The average running shoe has a midsole that’s resilient but dumb. This portion of your kicks, which provides impact cushioning, is typically a uniform piece of rubber foam that doesn’t account for the fact that every person’s foot impacts the ground differently. Doesn’t matter if you’re a mid-strike runner or if you land on your heels first—you’re probably wearing the same shoe.

Researchers at New Balance are looking to make a midsole that’s both resilient and smart. The company is working with Boston design studio Nervous System to create a 3-D printed midsole that can be customized based on an individual’s stride. The goal is to extend customization beyond aesthetics, creating a shoe designed with biomechanics data that gives its wearer an optimized running experience.

New Balance isn’t the only one trying to get in on the 3-D printed footwear game. Companies ranging from Nike to Jimmy Choo are increasingly exploring the applications of additive manufacturing in their design processes. We’ve seen everything from 3-D printed football cleats to 3-D printed haute couture shoes. New Balance, for its part, has some experience experimenting with 3-D printed track spikes. We wrote about them back in 2013. At the time, the company speculated it might one day print custom midsoles tailored to a runner’s weight and running style. Two years on, that idea’s looking a lot less speculative.

Jessica Rosenkrantz, Nervous System’s creative director, explains that the 3-D printed midsole has to function like any other midsole. It must be squishy and lightweight, yet strong. What it can’t be is solid. The soles are made of DuraForm Flex TPU, a proprietary elastomer from collaborator 3-D systems that is denser than your average shoe foam. “If you were to print a solid midsole out of that material it would be very heavy,” says Rosenkrantz.

Rosenkrantz, with Jesse Louis-Rosenberg, developed software that creates a geometric structure based on running data New Balance gathered in its sports research lab. Researchers insert a pressure sensor grid inside a test shoe, which allows them to capture data about how much pressure a runner applies across the shoe’s footbed at different points in their stride. Using its software, the Nervous System team is then able to create a midsole design of variable density that reflects that data. The result looks like a particularly hole-y hunk of swiss cheese, and the size and distribution of those holes corresponds to the runner’s stride. The cavities are smaller and more densely packed where the runner strikes with more pressure, and larger where there’s less pressure.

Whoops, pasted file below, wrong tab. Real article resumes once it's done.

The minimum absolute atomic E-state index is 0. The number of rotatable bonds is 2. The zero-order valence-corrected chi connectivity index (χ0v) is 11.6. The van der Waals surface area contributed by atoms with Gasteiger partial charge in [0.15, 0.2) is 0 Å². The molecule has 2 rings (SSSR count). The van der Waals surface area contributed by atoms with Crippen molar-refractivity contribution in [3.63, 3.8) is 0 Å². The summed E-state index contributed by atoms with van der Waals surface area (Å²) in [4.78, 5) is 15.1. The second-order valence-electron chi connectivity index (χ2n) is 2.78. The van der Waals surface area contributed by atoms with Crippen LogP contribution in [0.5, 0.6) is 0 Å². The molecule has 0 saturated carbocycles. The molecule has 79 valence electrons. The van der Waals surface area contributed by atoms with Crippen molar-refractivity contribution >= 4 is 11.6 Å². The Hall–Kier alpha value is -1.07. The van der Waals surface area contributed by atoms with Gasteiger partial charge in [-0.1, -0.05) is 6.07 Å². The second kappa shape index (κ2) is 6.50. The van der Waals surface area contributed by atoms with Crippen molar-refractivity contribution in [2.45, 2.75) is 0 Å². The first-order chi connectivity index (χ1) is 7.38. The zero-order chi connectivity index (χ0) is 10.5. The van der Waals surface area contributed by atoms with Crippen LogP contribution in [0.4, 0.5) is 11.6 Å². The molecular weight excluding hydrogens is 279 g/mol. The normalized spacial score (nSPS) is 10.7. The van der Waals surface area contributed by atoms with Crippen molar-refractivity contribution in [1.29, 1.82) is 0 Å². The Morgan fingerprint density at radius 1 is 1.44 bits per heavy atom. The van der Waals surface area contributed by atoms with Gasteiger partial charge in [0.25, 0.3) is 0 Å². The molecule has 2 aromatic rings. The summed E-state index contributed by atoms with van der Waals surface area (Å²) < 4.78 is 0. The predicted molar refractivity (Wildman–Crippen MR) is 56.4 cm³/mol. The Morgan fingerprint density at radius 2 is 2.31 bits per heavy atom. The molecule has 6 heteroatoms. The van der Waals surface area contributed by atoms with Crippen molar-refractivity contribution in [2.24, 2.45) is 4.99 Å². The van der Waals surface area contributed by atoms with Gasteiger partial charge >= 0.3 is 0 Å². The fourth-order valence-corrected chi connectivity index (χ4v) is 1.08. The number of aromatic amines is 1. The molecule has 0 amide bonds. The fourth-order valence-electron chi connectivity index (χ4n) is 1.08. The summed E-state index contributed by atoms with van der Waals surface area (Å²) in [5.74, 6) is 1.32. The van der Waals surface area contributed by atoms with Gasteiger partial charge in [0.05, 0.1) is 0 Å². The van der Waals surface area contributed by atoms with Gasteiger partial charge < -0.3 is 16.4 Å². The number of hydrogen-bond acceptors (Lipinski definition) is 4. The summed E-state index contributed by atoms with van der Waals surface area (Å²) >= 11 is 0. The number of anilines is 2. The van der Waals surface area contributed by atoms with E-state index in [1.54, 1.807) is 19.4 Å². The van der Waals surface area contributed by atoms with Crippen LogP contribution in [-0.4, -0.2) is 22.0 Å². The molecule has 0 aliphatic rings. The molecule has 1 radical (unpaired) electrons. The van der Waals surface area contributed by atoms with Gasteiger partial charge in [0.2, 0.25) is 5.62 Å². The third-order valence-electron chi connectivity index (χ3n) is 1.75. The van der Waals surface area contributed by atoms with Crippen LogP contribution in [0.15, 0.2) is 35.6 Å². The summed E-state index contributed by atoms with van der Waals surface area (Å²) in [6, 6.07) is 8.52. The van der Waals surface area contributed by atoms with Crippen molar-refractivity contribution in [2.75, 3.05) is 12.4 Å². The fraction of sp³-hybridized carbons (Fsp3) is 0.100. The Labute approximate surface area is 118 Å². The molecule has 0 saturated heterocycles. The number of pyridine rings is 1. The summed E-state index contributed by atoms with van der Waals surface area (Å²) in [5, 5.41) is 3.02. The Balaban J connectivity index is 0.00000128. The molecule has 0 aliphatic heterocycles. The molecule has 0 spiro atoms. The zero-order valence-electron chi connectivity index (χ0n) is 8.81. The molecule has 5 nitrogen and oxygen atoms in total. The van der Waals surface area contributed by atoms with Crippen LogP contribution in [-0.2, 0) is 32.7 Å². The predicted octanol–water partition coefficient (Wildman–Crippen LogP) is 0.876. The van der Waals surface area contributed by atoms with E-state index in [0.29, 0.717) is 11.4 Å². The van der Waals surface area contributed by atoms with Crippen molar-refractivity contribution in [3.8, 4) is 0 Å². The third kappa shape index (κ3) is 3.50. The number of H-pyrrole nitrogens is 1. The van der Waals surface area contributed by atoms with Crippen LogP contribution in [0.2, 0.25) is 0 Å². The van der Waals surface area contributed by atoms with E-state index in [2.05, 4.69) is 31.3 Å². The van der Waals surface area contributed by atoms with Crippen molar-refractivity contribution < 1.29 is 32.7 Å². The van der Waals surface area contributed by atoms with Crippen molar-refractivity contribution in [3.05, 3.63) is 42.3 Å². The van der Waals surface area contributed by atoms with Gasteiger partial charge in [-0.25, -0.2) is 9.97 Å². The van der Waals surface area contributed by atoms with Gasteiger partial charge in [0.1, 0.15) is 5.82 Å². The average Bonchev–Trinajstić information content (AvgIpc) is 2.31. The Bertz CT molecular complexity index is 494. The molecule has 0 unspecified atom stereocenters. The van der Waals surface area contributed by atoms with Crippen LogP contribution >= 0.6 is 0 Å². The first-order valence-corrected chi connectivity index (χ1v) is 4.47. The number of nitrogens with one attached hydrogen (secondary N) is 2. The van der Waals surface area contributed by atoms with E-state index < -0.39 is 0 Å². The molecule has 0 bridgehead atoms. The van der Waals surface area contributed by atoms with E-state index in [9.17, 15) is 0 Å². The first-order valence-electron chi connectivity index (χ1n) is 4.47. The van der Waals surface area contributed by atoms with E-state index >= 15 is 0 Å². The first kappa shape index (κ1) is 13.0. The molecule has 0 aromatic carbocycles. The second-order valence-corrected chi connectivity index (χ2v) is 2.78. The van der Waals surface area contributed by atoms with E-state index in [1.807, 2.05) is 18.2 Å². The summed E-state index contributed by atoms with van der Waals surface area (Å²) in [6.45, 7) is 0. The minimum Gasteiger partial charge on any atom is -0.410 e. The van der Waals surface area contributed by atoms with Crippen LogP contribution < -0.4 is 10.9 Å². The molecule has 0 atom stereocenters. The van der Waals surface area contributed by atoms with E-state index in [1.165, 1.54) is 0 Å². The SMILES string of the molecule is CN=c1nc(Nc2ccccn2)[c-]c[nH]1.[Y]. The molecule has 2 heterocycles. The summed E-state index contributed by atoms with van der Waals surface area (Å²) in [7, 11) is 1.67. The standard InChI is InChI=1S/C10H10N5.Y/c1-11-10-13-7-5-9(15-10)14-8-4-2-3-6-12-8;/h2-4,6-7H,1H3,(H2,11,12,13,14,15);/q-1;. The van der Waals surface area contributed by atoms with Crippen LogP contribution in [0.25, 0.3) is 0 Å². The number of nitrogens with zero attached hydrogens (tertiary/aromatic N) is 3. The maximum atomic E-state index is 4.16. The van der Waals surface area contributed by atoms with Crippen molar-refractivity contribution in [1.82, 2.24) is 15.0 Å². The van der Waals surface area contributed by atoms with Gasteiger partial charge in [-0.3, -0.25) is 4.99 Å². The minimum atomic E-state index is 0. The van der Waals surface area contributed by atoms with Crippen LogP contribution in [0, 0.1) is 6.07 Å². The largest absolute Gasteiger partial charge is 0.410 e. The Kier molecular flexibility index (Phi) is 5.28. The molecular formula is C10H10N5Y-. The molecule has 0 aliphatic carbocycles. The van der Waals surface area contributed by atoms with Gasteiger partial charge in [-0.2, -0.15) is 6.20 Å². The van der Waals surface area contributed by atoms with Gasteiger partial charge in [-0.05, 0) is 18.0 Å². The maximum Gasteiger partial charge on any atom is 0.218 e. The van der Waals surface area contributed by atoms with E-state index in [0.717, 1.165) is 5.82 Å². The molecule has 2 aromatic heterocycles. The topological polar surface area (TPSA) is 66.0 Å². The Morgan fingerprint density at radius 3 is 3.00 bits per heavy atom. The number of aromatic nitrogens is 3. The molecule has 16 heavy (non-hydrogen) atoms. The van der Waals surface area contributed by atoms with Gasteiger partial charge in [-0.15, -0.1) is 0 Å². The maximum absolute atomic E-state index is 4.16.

Katherine Pretrecca of New Balance explains that the foam material typically used for midsoles doesn’t allow for much variability in design. “It’s essentially the same shoe for a 115 pound woman or a 200 pound man,” she says. Customizing a foam midsole is a time-intensive and expensive process, since every midsole shape and size requires two molds. 3-D printing allows for cheaper and more nimble customization. Plus, she adds, once a system is in place, 3-D printing the midsole will ultimately reduce the number of steps involved in manufacturing.

It’s still unclear how or whether customized soles will actually improve the running experience. Will it reduce injuries, speed recovery, improve endurance? We asked. New Balance told us that’s the goal, but they don’t have data yet. In the meantime, it’s worth being skeptical about these and other contenders in the 3-D printed footwear game; the last time we saw this much hype around running shoes was with Vibram’s FiveFingers—and that company wound up getting slapped with a class action lawsuit.

Earlier this year Adidas unveiled its own pair of concept shoes with 3-D printed midsoles made from a combination of recycled polyester and ocean plastic. Like New Balance, Adidas has plans to use biomechanical data to make its latticed midsole customizable, creating a veritable rush to see who will be first to bring its high-tech shoe to market. New Balance plans to release its first pair of 3-D printed midsole shoes in April of 2016, which are similar to Adidas’ current vision. The first round of shoes will feature a consistent cell size across the midsole, which Petrecca explains is a result of still needing to experiment with 3-D printing and materials. Eventually, though, the goal is to have an in-store system that will measure individual runners’ strides in order to create on-demand customizable shoes. It’s almost enough to make me want to take up running.


New Balance’s New Shoe Has 3-D Printed Soles Customized to Your Stride